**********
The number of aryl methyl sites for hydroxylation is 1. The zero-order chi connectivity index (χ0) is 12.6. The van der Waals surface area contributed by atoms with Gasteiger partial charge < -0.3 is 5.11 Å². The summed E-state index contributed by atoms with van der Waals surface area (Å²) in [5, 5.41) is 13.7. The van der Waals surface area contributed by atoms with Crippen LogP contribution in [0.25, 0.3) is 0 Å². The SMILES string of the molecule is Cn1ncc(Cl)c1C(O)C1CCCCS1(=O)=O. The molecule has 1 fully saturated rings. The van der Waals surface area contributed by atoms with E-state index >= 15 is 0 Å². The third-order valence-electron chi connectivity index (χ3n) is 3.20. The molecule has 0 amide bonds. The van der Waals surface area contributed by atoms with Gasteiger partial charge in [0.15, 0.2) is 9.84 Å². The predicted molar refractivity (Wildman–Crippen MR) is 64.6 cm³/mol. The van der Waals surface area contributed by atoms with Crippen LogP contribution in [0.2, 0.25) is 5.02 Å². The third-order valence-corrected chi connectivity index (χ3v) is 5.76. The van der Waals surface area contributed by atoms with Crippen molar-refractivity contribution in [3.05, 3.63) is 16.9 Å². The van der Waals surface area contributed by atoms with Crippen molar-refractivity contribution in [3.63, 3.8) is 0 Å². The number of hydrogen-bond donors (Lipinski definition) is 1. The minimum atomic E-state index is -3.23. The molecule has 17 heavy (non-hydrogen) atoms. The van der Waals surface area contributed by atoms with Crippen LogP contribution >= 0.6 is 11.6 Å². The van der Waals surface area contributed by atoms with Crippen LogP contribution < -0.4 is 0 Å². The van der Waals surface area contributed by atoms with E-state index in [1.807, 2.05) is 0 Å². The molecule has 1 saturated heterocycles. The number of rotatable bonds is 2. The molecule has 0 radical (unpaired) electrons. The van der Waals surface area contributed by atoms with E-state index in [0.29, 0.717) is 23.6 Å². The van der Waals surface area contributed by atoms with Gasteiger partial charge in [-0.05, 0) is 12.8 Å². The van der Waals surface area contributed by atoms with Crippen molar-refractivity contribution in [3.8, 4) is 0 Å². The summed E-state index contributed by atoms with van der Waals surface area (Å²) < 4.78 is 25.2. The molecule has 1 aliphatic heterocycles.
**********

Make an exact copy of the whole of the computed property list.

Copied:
The number of aryl methyl sites for hydroxylation is 1. The zero-order chi connectivity index (χ0) is 12.6. The van der Waals surface area contributed by atoms with Gasteiger partial charge < -0.3 is 5.11 Å². The summed E-state index contributed by atoms with van der Waals surface area (Å²) in [5, 5.41) is 13.7. The van der Waals surface area contributed by atoms with Crippen LogP contribution in [0.25, 0.3) is 0 Å². The SMILES string of the molecule is Cn1ncc(Cl)c1C(O)C1CCCCS1(=O)=O. The molecule has 1 fully saturated rings. The van der Waals surface area contributed by atoms with E-state index >= 15 is 0 Å². The third-order valence-electron chi connectivity index (χ3n) is 3.20. The molecule has 0 amide bonds. The van der Waals surface area contributed by atoms with Gasteiger partial charge in [0.15, 0.2) is 9.84 Å². The predicted molar refractivity (Wildman–Crippen MR) is 64.6 cm³/mol. The van der Waals surface area contributed by atoms with Crippen LogP contribution in [0.2, 0.25) is 5.02 Å². The third-order valence-corrected chi connectivity index (χ3v) is 5.76. The van der Waals surface area contributed by atoms with Crippen molar-refractivity contribution in [3.05, 3.63) is 16.9 Å². The van der Waals surface area contributed by atoms with Crippen molar-refractivity contribution in [3.63, 3.8) is 0 Å². The number of hydrogen-bond donors (Lipinski definition) is 1. The minimum atomic E-state index is -3.23. The molecule has 17 heavy (non-hydrogen) atoms. The van der Waals surface area contributed by atoms with Crippen LogP contribution >= 0.6 is 11.6 Å². The van der Waals surface area contributed by atoms with Crippen LogP contribution < -0.4 is 0 Å². The van der Waals surface area contributed by atoms with E-state index in [1.807, 2.05) is 0 Å². The molecule has 1 saturated heterocycles. The number of rotatable bonds is 2. The molecule has 0 radical (unpaired) electrons. The van der Waals surface area contributed by atoms with E-state index in [0.29, 0.717) is 23.6 Å². The van der Waals surface area contributed by atoms with Gasteiger partial charge in [-0.05, 0) is 12.8 Å². The van der Waals surface area contributed by atoms with Crippen molar-refractivity contribution in [3.8, 4) is 0 Å². The summed E-state index contributed by atoms with van der Waals surface area (Å²) < 4.78 is 25.2. The molecule has 1 aliphatic heterocycles.